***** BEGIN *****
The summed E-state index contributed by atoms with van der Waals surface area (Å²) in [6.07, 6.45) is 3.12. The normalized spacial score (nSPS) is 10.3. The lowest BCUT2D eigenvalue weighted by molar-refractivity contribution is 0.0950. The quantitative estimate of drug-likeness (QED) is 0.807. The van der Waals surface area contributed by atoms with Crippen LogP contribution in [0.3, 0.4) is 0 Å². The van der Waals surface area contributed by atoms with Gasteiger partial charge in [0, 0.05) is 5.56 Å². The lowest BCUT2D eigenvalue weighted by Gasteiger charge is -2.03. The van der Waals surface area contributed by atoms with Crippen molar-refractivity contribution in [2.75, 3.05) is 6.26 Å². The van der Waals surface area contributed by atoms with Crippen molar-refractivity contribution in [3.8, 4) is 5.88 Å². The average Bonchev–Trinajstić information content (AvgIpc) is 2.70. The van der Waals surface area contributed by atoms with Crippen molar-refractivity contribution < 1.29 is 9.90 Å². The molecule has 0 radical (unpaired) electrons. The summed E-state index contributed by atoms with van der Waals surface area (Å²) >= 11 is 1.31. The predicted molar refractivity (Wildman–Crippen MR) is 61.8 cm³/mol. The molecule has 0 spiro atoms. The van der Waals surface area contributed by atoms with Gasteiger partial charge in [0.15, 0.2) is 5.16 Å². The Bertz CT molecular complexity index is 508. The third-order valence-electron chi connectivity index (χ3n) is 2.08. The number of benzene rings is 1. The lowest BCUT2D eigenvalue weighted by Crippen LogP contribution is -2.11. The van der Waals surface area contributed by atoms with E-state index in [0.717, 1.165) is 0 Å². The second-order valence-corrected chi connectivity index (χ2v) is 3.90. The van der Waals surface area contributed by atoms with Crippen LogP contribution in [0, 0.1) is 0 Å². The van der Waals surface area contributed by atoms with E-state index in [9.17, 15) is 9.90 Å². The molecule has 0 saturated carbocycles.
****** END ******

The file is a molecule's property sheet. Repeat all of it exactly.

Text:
The summed E-state index contributed by atoms with van der Waals surface area (Å²) in [6.07, 6.45) is 3.12. The normalized spacial score (nSPS) is 10.3. The lowest BCUT2D eigenvalue weighted by molar-refractivity contribution is 0.0950. The quantitative estimate of drug-likeness (QED) is 0.807. The van der Waals surface area contributed by atoms with Crippen LogP contribution in [0.3, 0.4) is 0 Å². The van der Waals surface area contributed by atoms with Gasteiger partial charge in [0, 0.05) is 5.56 Å². The lowest BCUT2D eigenvalue weighted by Gasteiger charge is -2.03. The van der Waals surface area contributed by atoms with Crippen molar-refractivity contribution in [2.75, 3.05) is 6.26 Å². The van der Waals surface area contributed by atoms with Crippen molar-refractivity contribution in [3.8, 4) is 5.88 Å². The average Bonchev–Trinajstić information content (AvgIpc) is 2.70. The van der Waals surface area contributed by atoms with Crippen molar-refractivity contribution < 1.29 is 9.90 Å². The molecule has 0 radical (unpaired) electrons. The summed E-state index contributed by atoms with van der Waals surface area (Å²) >= 11 is 1.31. The predicted molar refractivity (Wildman–Crippen MR) is 61.8 cm³/mol. The molecule has 0 spiro atoms. The van der Waals surface area contributed by atoms with Gasteiger partial charge in [0.15, 0.2) is 5.16 Å². The Bertz CT molecular complexity index is 508. The third-order valence-electron chi connectivity index (χ3n) is 2.08. The number of benzene rings is 1. The lowest BCUT2D eigenvalue weighted by Crippen LogP contribution is -2.11. The van der Waals surface area contributed by atoms with E-state index in [0.717, 1.165) is 0 Å². The second-order valence-corrected chi connectivity index (χ2v) is 3.90. The van der Waals surface area contributed by atoms with Crippen LogP contribution in [0, 0.1) is 0 Å². The van der Waals surface area contributed by atoms with E-state index in [9.17, 15) is 9.90 Å². The molecule has 0 saturated carbocycles.